Understanding anorectal problems


  Fortunately, most bottom problems can be solved without surgery. But, that does not mean we avoid seeking professional advice, because, even though problems do settle down naturally, understanding them will help prevent recurrence and unnecessary anxiety.

One of the common anorectal conditions is Piles. Piles are pathological swellings of normal vascular structures in the anal canal. In their physiological state, these vascular structures act as cushions composed of arterio-venous channels and connective tissue that aid the passage of the stool. The symptoms of haemorrhoids depend on the degree and type. Most piles can be treated conservatively by medical treatment itself and does not require surgery.

Today, we have many options to treat piles such as Cryosurgery, Infra-red coagulation, Laser, Doppler Ligation etc. A new and radical change in the treatment of haemorrhoids in the recent times has been MIPH — Minimally Invasive Procedure for Haemorrhoids or Stapled Haemorrhoidopexy. This technique is increasingly being done today and has the merits of lesser pain, lesser time to recover and early return to work by most patients.

Fissure is another  very common anal condition that causes an amount of suffering out of proportion to the size of the lesion. Most superficial fissures may heal spontaneously in a week or two especially if motions are kept soft and constipation is avoided. Recurrent fissures and chronic fissures may present with a swelling around the fissure and is called a sentinel tag.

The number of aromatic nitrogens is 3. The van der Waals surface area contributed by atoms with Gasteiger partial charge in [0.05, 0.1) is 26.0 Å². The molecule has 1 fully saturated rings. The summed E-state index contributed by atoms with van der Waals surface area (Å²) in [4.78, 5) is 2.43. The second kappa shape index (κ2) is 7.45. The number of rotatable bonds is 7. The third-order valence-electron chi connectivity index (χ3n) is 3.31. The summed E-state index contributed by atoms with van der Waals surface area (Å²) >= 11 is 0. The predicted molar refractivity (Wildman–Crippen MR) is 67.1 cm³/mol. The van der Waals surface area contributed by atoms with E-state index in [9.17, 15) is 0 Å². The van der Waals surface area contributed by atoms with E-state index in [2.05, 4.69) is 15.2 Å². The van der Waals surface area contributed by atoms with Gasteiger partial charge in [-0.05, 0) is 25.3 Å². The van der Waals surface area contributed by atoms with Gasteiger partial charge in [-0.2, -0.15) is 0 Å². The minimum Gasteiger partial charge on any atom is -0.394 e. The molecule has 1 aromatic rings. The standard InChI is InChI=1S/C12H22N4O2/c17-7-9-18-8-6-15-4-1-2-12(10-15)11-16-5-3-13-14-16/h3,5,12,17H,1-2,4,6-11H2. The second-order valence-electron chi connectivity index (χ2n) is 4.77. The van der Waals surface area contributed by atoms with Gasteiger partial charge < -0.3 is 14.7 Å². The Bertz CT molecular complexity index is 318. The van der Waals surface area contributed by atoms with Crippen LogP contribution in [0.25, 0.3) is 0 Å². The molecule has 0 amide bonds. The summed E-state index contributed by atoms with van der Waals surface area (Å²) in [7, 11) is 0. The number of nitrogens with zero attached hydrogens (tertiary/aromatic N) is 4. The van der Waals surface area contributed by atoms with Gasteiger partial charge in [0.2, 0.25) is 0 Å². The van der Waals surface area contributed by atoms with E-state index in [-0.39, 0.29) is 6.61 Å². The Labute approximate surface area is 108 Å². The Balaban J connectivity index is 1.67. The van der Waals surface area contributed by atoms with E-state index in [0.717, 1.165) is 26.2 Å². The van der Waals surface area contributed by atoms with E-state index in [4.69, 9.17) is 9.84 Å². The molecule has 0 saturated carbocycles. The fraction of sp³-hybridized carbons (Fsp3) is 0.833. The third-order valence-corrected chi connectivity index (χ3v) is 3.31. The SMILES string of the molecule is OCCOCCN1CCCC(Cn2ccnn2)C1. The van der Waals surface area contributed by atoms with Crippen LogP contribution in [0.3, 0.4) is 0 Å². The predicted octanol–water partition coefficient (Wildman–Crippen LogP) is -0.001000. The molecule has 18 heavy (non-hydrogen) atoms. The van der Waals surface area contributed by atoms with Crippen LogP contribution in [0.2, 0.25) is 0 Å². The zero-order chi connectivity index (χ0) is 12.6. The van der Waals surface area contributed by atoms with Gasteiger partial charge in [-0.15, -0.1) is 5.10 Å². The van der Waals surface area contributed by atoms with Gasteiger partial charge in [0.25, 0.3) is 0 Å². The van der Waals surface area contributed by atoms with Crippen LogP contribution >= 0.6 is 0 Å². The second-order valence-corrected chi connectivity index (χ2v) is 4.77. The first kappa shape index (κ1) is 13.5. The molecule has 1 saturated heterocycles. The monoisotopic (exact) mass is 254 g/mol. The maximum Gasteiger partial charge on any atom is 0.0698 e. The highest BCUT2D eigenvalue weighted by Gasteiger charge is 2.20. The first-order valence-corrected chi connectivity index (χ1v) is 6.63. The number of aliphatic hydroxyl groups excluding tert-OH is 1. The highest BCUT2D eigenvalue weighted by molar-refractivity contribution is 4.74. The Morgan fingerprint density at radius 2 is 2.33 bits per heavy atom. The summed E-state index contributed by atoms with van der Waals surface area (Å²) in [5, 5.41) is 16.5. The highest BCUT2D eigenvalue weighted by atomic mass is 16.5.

Surgery for fissure is reserved for those who do not respond to medical treatment.

Fistula is the Latin word for ‘pipe’. In surgery, it means an abnormal tract connecting two surfaces, i e, the skin around the anus and the internal anal canal/rectum. Most fistulae in ano develop because of an abscess in the ano-rectal region which has been allowed to burst spontaneously or has been inadequately opened.

Surgery is required for treatment of fistula. However, recurrence after fistula is very well known. Carcinoma of the rectum and anus present as painless or painful bleeding in stools and closely mimics  piles or fissure. Hence, it is imperative to do an examination of the anal canal and rectum in all patients who present with such symptoms. An early disease can be cured.

Dr Rajeev Premnath,
Day Care Surgeon
Ramakrishna Hospital

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